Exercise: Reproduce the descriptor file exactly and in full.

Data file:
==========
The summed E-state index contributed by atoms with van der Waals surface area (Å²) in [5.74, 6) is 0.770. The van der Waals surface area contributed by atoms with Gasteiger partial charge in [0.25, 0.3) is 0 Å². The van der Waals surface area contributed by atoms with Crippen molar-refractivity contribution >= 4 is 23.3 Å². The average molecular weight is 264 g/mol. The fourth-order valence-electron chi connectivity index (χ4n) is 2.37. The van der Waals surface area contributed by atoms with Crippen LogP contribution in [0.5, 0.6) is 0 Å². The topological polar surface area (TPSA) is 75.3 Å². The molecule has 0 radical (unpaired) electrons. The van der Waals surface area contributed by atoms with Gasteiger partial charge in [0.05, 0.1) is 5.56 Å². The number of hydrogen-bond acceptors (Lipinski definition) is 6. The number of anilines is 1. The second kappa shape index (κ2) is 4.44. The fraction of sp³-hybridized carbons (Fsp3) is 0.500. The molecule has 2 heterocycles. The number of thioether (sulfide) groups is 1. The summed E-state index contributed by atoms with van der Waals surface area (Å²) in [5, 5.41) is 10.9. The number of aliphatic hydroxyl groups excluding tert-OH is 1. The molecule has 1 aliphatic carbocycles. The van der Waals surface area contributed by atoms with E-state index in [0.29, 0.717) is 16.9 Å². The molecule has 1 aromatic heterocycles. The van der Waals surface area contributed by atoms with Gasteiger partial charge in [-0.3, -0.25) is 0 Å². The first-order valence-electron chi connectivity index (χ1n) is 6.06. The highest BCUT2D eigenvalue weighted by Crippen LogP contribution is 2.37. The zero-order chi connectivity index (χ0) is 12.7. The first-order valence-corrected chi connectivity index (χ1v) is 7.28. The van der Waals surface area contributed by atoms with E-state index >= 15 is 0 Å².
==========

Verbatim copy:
The summed E-state index contributed by atoms with van der Waals surface area (Å²) in [5.74, 6) is 0.770. The van der Waals surface area contributed by atoms with Gasteiger partial charge in [0.25, 0.3) is 0 Å². The van der Waals surface area contributed by atoms with Crippen molar-refractivity contribution >= 4 is 23.3 Å². The average molecular weight is 264 g/mol. The fourth-order valence-electron chi connectivity index (χ4n) is 2.37. The van der Waals surface area contributed by atoms with Crippen LogP contribution in [0.5, 0.6) is 0 Å². The topological polar surface area (TPSA) is 75.3 Å². The molecule has 0 radical (unpaired) electrons. The van der Waals surface area contributed by atoms with Gasteiger partial charge in [0.05, 0.1) is 5.56 Å². The number of hydrogen-bond acceptors (Lipinski definition) is 6. The number of anilines is 1. The second kappa shape index (κ2) is 4.44. The fraction of sp³-hybridized carbons (Fsp3) is 0.500. The molecule has 2 heterocycles. The number of thioether (sulfide) groups is 1. The summed E-state index contributed by atoms with van der Waals surface area (Å²) in [5, 5.41) is 10.9. The number of aliphatic hydroxyl groups excluding tert-OH is 1. The molecule has 1 aliphatic carbocycles. The van der Waals surface area contributed by atoms with E-state index in [0.29, 0.717) is 16.9 Å². The molecule has 1 aromatic heterocycles. The van der Waals surface area contributed by atoms with Gasteiger partial charge in [-0.3, -0.25) is 0 Å². The first-order valence-electron chi connectivity index (χ1n) is 6.06. The highest BCUT2D eigenvalue weighted by Crippen LogP contribution is 2.37. The zero-order chi connectivity index (χ0) is 12.7. The first-order valence-corrected chi connectivity index (χ1v) is 7.28. The van der Waals surface area contributed by atoms with E-state index >= 15 is 0 Å².